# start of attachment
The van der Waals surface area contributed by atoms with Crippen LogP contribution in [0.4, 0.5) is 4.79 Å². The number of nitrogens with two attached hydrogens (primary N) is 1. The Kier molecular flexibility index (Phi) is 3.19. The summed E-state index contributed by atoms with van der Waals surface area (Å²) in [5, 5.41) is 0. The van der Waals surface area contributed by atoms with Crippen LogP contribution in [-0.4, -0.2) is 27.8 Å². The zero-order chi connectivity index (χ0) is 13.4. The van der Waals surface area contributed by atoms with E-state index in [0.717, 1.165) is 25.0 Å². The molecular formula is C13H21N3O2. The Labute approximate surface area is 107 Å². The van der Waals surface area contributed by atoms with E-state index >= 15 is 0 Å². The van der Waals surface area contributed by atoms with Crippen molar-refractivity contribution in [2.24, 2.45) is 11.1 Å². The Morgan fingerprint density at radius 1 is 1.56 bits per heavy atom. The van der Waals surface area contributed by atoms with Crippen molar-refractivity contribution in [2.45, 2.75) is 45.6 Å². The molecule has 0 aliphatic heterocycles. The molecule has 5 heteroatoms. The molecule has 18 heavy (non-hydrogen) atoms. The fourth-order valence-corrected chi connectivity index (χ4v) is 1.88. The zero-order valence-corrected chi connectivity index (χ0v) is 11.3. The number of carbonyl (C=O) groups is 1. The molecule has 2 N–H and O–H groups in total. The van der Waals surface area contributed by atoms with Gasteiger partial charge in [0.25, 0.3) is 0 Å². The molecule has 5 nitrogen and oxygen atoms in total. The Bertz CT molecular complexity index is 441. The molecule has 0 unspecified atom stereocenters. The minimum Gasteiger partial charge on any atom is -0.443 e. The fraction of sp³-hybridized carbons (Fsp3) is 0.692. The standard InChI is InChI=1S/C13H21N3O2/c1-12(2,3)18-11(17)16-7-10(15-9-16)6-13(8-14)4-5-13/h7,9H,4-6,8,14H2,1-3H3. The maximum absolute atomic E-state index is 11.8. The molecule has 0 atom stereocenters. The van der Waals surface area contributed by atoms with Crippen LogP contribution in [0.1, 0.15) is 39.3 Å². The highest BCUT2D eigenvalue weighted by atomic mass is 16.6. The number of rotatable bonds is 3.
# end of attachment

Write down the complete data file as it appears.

The van der Waals surface area contributed by atoms with Crippen LogP contribution in [0.4, 0.5) is 4.79 Å². The number of nitrogens with two attached hydrogens (primary N) is 1. The Kier molecular flexibility index (Phi) is 3.19. The summed E-state index contributed by atoms with van der Waals surface area (Å²) in [5, 5.41) is 0. The van der Waals surface area contributed by atoms with Crippen LogP contribution in [-0.4, -0.2) is 27.8 Å². The zero-order chi connectivity index (χ0) is 13.4. The van der Waals surface area contributed by atoms with E-state index in [0.717, 1.165) is 25.0 Å². The molecular formula is C13H21N3O2. The Labute approximate surface area is 107 Å². The van der Waals surface area contributed by atoms with E-state index >= 15 is 0 Å². The van der Waals surface area contributed by atoms with Crippen molar-refractivity contribution in [2.24, 2.45) is 11.1 Å². The Morgan fingerprint density at radius 1 is 1.56 bits per heavy atom. The van der Waals surface area contributed by atoms with Crippen molar-refractivity contribution in [2.45, 2.75) is 45.6 Å². The molecule has 0 aliphatic heterocycles. The molecule has 5 heteroatoms. The molecule has 18 heavy (non-hydrogen) atoms. The fourth-order valence-corrected chi connectivity index (χ4v) is 1.88. The zero-order valence-corrected chi connectivity index (χ0v) is 11.3. The number of carbonyl (C=O) groups is 1. The molecule has 2 N–H and O–H groups in total. The van der Waals surface area contributed by atoms with Gasteiger partial charge in [0.25, 0.3) is 0 Å². The molecule has 5 nitrogen and oxygen atoms in total. The Bertz CT molecular complexity index is 441. The molecule has 0 unspecified atom stereocenters. The minimum Gasteiger partial charge on any atom is -0.443 e. The fraction of sp³-hybridized carbons (Fsp3) is 0.692. The standard InChI is InChI=1S/C13H21N3O2/c1-12(2,3)18-11(17)16-7-10(15-9-16)6-13(8-14)4-5-13/h7,9H,4-6,8,14H2,1-3H3. The maximum absolute atomic E-state index is 11.8. The molecule has 0 atom stereocenters. The van der Waals surface area contributed by atoms with Crippen LogP contribution in [0.1, 0.15) is 39.3 Å². The highest BCUT2D eigenvalue weighted by atomic mass is 16.6. The number of rotatable bonds is 3.